Dynamic 3D with CSS and the DOM

Published: 4th August 2006

Nearly six years ago, when I was in the early days of my web career, I embarked on a personal project to build a 3D dungeon environment for a JavaScript game. My skills and knowledge were both in their infancy, and since I didn't know any better, I created the perspective views using images.

A 3D drawing of an underground corridor, with several corridors branching off to the right,
					shown from the 1st-person persective. The visual result was not too bad - the perspective is reasonably accurate, if a little too tall; but there's no depth or shading to the walls, so the sense of 3D is conveyed by the perspective lines alone. But the real problem was how laborious it was to program: each view is comprised of about a dozen vertical stripes, each of which contains an image, and for each point on the map and each direction of that point, I had to manually work out which images go together to make that particular view! Extremely tedious and time-consuming work, and so it was impractical to create very large dungeon areas to play in.

The game worked okay (in IE5!) and I was still proud of what I'd made, but pretty soon I'd forgotten about it, and moved onto pastures new.

But then one day...

Turn the clock forwards to 2006, and for no particular reason, I remembered all this. Pretty soon my mind had come round to wondering whether it could be re-done, without using images or vector formats, use Tantek's technique of creating shapes out of the interaction of CSS borders.

The principle is very simple (examples are images, not code):

Figure 1
If an element has a very thick border (say, 50 pixels), and co-inciding borders are different colors (say, red on the left and blue on the top), then the intersection of those borders creates a diagonal line (fig1).
Figure 2
By varying the relative border-widths, different angles can be created; and by using "transparent" as one of the border colors, the diagonals can run against transparency (fig2).
Figure 3
So finally, wrapping another element around the first, and then using CSS clip on the outer element so that only a corner of the inner element is exposed, we can effectively create a right-angled triangle of any size, with a choice of four orientations (depending on the outer clip), and with transparency on all three sides (fig3).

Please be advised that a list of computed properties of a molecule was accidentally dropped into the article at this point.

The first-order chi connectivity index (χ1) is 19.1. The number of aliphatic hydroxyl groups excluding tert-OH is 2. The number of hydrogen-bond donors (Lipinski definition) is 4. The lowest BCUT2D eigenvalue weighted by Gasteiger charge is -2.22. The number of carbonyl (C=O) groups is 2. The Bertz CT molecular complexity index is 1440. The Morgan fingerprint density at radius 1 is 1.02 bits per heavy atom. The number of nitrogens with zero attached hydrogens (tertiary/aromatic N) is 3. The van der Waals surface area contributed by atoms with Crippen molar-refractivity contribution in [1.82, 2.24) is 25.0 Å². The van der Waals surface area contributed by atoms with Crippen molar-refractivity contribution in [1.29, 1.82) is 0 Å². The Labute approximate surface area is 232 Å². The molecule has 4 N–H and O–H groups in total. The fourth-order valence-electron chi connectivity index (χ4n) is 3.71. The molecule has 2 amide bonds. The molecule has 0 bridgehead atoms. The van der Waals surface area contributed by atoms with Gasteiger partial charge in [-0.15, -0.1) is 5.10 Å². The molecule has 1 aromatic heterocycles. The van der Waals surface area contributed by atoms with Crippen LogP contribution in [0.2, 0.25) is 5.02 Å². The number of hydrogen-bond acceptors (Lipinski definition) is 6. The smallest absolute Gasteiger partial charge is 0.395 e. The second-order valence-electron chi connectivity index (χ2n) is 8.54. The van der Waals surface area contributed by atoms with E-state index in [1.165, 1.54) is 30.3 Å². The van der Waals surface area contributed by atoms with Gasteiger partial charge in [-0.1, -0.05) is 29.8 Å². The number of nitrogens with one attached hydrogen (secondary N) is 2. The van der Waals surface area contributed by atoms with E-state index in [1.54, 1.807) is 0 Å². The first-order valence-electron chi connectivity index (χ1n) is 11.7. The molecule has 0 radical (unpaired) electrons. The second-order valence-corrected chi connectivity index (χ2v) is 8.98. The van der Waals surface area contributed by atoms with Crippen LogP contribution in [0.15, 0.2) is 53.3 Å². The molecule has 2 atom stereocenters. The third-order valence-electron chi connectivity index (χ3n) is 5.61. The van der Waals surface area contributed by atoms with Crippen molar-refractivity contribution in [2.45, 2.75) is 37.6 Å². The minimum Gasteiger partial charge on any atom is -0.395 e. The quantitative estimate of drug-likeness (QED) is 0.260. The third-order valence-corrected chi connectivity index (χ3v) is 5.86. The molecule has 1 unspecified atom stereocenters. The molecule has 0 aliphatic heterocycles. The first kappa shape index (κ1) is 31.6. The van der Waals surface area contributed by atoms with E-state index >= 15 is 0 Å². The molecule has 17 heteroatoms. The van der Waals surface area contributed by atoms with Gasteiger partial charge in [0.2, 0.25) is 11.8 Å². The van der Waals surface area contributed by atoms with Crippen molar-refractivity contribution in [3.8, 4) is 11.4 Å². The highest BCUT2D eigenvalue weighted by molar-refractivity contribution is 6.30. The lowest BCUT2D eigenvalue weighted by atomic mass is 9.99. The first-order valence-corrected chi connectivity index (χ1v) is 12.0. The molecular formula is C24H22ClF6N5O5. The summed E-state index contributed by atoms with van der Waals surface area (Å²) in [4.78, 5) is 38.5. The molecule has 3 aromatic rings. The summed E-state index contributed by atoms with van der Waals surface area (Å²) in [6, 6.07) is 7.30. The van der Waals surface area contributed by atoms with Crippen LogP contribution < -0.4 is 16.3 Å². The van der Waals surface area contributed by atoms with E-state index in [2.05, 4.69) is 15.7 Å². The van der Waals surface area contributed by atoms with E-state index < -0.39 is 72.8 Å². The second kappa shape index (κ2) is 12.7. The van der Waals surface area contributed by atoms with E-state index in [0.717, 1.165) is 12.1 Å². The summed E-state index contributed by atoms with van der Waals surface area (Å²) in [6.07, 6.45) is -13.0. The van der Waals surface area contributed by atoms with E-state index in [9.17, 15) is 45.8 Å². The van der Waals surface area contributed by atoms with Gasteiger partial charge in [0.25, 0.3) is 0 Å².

Once we can do that, it's simply a case of working out how many to make and where to position them, and then we can indeed create 3D perspective drawings using CSS alone! But of course that's still a lot of calculation - nobody wants to sit there working out the lines involved in all those different views - so in steps the DOM!

Another 3D drawing of an underground corridor, an identical view to the previous,
				but here the depth and sense of 3D is more realistic. And with a little math and some judicious JavaScript, we can end up producing something much better than the original: the wall slices are computed on the fly to give a far more accurate and controllable perspective, colors are progressively shaded to give a better sense of depth, and the bordering onto transparency allows for image textures to be used to make attractive floors and ceilings.

And all done without tedium! The viewer's input data is a 2D dungeon floor plan, and each 3D view is created on demand. This makes it quick and easy to create very large dungeon areas, and also means that details of the visual output - such as the shading and depth of perspective - can be edited and fine-tuned over time.

So where do we go from here?

Right now, the answer is nowhere - I have too many other things to do!

But longer term there are neat possibilities to explore: a gaming framework for puzzles, challenges and combat among multiple players; an AJAX-powered online environment; perhaps an API so that users can design and host dungeons themselves. It should even be possible to build a text-transcoder, to make the game more accessible by dynamically creating a description of each view.

And of course, what's already there still needs some work! The shading algorithms aren't quite right, and there are rounding errors in the output, particularly evident towards the end of a long corridor.

But in the meantime, if you feel like developing this further, or if anything I've done here is useful to you - be my guest (smile)

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  • Dynamic 3D with CSS and the DOM [this page]

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